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Nedick�s Returns to City / 'Dirty water� hot dogs at Penn Station after 20-year absence

First of all, it's pronounced NEE-dix. Not NEH-dix or

NAY-dix or anything like that.

That's the first lesson for any of you New Yorkers who either weren't old

enough or weren't around during Nedick's hot dog heydey during the mid-20th

century. After all, now that Nedick's is back in Manhattan, you wouldn't want

to embarrass yourself by mispronouncing it, would you?

Although it has been operating for a month, a reincarnated Nedick's stand -

on the lower-level, Eighth Avenue side of Penn Station - has its official

grand opening today, more than 20 years after the chain's hot dog and orangeade

fare succumbed to the more popular burger and soda.

The Nedick's name was revived by the Manhattan-based Riese Organization,

which bought the name a couple of years ago from an unnamed New Jersey soda

bottler, said Jeffrey Segal, the company's corporate chef and director of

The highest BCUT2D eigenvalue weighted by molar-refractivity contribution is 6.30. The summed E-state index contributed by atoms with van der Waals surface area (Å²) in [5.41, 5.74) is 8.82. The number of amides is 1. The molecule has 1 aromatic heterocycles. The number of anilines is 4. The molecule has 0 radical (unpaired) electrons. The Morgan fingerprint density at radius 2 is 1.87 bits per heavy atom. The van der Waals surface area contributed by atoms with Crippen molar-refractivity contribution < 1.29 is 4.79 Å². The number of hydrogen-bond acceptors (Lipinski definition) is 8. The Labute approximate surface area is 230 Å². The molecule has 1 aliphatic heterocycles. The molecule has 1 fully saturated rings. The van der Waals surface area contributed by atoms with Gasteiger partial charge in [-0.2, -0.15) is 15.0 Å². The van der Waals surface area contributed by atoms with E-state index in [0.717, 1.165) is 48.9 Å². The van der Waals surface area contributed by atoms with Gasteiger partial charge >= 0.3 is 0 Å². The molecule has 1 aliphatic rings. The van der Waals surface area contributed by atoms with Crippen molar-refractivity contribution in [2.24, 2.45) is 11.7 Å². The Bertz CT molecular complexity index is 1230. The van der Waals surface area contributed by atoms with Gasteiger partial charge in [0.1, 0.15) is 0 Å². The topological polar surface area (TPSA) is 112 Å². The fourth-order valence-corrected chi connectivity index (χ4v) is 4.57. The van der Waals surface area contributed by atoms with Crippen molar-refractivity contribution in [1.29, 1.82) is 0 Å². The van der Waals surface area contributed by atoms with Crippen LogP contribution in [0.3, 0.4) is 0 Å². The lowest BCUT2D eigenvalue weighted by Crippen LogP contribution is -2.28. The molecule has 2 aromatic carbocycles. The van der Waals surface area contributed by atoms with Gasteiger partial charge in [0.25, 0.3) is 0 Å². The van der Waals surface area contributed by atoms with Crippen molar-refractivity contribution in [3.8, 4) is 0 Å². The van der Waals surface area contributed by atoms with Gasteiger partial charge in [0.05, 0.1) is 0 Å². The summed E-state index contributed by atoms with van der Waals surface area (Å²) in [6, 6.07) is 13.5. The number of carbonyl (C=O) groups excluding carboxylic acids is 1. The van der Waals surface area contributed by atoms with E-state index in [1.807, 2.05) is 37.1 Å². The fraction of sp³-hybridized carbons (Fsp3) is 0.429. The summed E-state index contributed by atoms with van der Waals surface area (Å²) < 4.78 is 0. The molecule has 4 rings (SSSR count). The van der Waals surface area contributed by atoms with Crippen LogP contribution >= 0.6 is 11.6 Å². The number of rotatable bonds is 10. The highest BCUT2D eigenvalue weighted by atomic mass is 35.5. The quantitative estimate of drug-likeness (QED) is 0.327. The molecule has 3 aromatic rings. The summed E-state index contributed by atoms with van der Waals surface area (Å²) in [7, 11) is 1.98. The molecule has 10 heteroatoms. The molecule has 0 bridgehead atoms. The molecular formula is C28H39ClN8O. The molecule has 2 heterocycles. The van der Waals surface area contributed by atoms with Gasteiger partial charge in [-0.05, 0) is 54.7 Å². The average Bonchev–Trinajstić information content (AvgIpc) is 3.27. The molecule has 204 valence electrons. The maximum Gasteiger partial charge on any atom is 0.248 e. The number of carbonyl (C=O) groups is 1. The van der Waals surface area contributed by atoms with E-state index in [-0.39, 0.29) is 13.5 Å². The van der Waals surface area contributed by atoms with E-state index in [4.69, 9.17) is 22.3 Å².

culinary development. Segal said he spent three months researching Nedick's

history (most of which he said was anecdotal) in order to replicate as close as

possible the chain's original experience.

Of course, because it's now the 21st century, he also had to update the

menu a bit, meaning Nedick's now has the Chicago dog and Texas corndog, as well

as a New York classic: the "dirty water" dog.

"What other city can you say 'dirty water dog' and people don't go, 'Eww'?

They know exactly what you mean," Segal said. (For those who don't, the term

fondly refers to the liquid from which wieners are plucked by the tongs of hot

dog cart vendors.)

Founded in 1910, Nedick's forked its way into New York City pop culture

with its chain that served what would become standard fare for the next 60

years: a hot dog on a butter-toasted bun and an orange drink. Before he broke

into acting, Gregory Peck dined on the nine-cent breakfast at Nedick's,

according to the San Diego Union-Tribune. However, unable to keep up with the

ever-growing McDonald's and Burger Kings of the world, Nedick's was gone by the

late 1970s and early '80s.

For a time, though, Nedick's was it in New York, and, oddly enough, the

chain's most famous association had nothing to do with its food. Marty

Glickman, the late, longtime sports announcer, used to mark Knicks baskets with

his signature phrase, "Good, like Nedick's," back when the chain had a hot dog

stand next to the marquee of the old Madison Square Garden on Eighth Avenue

and 50th Street.

Now, the Knicks are anything but good, but Segal hopes New Yorkers find

that Nedick's still is.

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